Tim Essington, University of Washington, School of Aquatic and Fishery Sciences
David Armstrong, University of Washington, School of Aquatic and Fishery Sciences
Phillip Levin, NOAA Fisheries, Northwest Fisheries Science Center
Leif Rasmuson, Skokomish Tribal Nation, Department of Natural Resources
Washington Sea Grant-funded researchers assessed the movements of Dungeness crab and English sole in two regions of Hood Canal during late summer periods of low dissolved oxygen. Using acoustic tags, stationary and mobile receivers, weekly tracking, and video surveys, they tracked the movement of animals locally (from deep to shallow water) and regionally (south to north) to avoid hypoxia.
Hypoxia or low dissolved oxygen has become a pervasive problem in Washington’s inshore waters during the summer months, particularly in Hood Canal. Hypoxia’s causes have been intensively researched, but its ecological effects have received relatively little study. Fish kills are its most visible impact, but sublethal ecological consequences may be far more widespread, potentially affecting food-web structure and species’ movements, productivity, and vulnerability to fishing.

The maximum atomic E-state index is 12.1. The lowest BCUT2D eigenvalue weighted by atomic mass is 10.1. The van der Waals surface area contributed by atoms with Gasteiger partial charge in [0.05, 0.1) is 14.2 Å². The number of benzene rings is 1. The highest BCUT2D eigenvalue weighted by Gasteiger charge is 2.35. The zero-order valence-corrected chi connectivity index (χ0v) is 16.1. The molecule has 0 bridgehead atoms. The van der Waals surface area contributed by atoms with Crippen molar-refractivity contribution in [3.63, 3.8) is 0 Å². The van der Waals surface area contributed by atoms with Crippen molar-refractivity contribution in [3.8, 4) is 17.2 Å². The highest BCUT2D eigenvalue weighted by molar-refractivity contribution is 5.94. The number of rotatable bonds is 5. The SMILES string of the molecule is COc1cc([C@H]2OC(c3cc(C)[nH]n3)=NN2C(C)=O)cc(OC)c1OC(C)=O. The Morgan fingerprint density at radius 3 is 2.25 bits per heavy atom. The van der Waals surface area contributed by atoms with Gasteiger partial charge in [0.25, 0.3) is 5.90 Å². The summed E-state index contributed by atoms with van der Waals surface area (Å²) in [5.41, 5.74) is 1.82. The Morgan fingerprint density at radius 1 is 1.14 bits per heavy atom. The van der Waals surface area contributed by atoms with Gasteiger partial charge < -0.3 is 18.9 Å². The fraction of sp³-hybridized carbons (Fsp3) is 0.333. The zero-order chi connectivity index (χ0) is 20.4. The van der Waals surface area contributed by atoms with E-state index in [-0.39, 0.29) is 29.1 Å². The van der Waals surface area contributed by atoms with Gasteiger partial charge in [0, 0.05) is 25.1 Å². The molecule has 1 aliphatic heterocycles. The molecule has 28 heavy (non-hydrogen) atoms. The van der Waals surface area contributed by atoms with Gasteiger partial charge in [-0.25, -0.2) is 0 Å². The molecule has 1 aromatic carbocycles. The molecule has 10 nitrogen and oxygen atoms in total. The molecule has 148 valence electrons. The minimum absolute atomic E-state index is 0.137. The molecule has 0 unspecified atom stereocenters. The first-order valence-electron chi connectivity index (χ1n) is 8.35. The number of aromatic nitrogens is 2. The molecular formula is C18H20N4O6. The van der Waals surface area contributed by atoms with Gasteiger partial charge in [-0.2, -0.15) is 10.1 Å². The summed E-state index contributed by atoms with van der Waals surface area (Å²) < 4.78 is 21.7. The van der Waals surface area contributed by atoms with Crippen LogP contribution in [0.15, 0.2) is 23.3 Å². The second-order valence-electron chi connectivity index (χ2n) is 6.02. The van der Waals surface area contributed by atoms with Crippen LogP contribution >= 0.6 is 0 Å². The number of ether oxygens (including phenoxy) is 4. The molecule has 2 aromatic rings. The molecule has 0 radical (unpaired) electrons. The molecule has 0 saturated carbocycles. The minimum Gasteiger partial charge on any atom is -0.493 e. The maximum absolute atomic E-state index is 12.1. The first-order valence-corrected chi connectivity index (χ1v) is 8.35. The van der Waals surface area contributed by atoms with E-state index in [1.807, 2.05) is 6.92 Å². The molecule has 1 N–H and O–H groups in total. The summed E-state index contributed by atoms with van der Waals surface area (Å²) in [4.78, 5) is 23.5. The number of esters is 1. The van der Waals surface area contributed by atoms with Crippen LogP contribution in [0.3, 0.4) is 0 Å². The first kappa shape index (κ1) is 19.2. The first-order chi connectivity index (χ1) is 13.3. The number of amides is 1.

The research revealed greater species diversity in the less-hypoxic northern region but more faunal density, with less week-to-week variation, in the south. This suggests that relatively hypoxia-tolerant species in the southern area are finding unexpected refuges. There is surprisingly little evidence of regional movement. Sole travel extensively throughout Hood Canal, but these large-scale movements did not reflect changes in oxygen level. Crabs move to shallower water, where fishing is more intense, as oxygen levels decline. The results are being used to evaluate the use of water quality as part of the harvest management strategy and will provide direct guidance for adapting the fishery to hypoxia-related changes in access to crab stocks. This will benefit coastal recreational and tribal crab fishermen by establishing safeguards to prevent overfishing.